When the King goes forth to amuse himself, or to perform his orisons before some idol, all the Nayres who are near by are summoned to accompany him and the Officers of the State and the Pagans; and the King comes forth in his litter borne by two men, which is lined with silken cushions And the litter is of silk and is slung on a bamboo pole, covered with precious stones; it is as thick as the arms of a fat man; and they carry him with certain turns and stops to which they are trained from their birth. These two men raise the bamboo on their shoulders from which the aforesaid litter hangs.
[The King carries an infinite number of golden crowns] and precious stones, and on his right foot a very rich and heavy anklet. Many instruments of music are played before him, and many Nayre-archers with bows and arrows like those of the English, and others with long spears with heads an ell in length and metal tings on their butt ends, go before him. They brandish them as they go, and other Nayre bucklermen also go with him with drawn swords in their hands, and they have other rings on the hilts thereof, with which they make great disturbances, and as they go, they shout one to the other in a loud voice in their own tongue, “Go on ; go on.” Some of them fence with one another as they go in front of the King, and clear the space so that he may see them. They are very active, and great masters of the art of fencing, which art they hold in higher esteem than we hold that of horsemanship.
“The King often halts to let them continue their play at his pleasure, praising and commending those who do best. In front of him the King takes a page who carries his sword and shield, another who bears a golden sword of state,’ and yet another the sword” which belonged to that King who ruled over the whole of Malabar, and who became a Moor, and departed to go and remain at Meca, which they keep as a relic. And in his left hand he carries a weapon which is like unto a flower de luce.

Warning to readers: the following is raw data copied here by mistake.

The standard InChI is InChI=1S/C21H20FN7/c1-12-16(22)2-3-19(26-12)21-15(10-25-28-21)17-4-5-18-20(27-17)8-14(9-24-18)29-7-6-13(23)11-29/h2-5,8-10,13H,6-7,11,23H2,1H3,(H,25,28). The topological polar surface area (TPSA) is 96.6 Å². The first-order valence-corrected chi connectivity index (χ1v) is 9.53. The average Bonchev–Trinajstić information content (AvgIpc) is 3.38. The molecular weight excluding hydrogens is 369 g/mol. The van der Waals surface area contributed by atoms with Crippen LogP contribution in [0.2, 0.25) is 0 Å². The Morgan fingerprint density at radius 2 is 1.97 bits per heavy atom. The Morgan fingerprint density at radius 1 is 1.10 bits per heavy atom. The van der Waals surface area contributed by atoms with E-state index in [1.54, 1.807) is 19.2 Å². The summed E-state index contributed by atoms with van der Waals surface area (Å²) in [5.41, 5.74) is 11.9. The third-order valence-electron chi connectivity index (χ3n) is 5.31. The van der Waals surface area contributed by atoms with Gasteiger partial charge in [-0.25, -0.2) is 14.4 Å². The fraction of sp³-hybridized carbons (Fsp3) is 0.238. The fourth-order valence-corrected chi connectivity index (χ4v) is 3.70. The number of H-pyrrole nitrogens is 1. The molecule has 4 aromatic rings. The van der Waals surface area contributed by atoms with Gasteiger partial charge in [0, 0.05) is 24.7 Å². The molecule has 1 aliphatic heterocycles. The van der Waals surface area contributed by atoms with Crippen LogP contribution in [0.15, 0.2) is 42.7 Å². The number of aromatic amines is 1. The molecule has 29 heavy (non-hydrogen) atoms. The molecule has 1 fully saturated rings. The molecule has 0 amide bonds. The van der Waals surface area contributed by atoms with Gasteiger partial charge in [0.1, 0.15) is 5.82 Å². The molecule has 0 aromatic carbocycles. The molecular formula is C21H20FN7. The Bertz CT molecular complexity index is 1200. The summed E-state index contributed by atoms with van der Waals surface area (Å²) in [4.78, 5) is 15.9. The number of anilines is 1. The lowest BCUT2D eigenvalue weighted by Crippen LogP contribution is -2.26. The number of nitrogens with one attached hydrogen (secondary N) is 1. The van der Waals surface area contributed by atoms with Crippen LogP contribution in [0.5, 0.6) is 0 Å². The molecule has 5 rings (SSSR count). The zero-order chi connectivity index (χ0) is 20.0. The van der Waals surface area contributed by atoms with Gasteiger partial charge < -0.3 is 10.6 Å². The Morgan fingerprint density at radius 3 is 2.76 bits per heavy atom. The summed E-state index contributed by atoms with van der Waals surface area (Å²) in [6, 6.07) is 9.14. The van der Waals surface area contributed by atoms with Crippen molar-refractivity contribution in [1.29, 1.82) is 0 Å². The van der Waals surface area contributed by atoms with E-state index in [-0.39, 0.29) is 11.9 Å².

“And on each side he has with him two men, one carrying a large round fan, and the other a fan made from the white tail of an animal like a horse, which among them is much esteemed, fixed on a golden staff.
“Three men continue to fan him, two on one side and two on the other, and on his right hand walks a page bearing a golden ewer full of water, and on his left another with one of silver, and yet another with a towel, and when the King wishes to put his hand to his nose or eyes or mouth, they pour some water from
the ewer on his fingers, and the other hands him the towel, which he carries, to wipe himself. Other pages also accompany him, of whom, one on his right side bears a golden cup, and one on his left side a silver cup, in which he spits out the betel he is always chewing, “which another page continues to hand to
him”.
“Behind him they bear two large round water-pots, one of silver on the left, and one of gold on the right, full of water. Further, in front of him go four parasols on their staves, that is to say, two of very fine white cloth, and two of worked and embroidered silk. Near him they carry an umbrella on a high support which keeps off the sun.
“Behind the King walk his nephews and the Governors of the country and the Officers all on foot, and all bearing drawn swords and bucklers, and thus they proceed in good order with extreme slowness, looking at the games and the jesters, tumblers, and musqueteers, who entertain them. If the King goes forth by night he goes in the same manner, but be takes with him four large iron lamp-stands, with branches like our cressets (fogares) full of oil, with very thick wicks ; two go in front, and two behind, and there are many torches of wood which burn a long time.”

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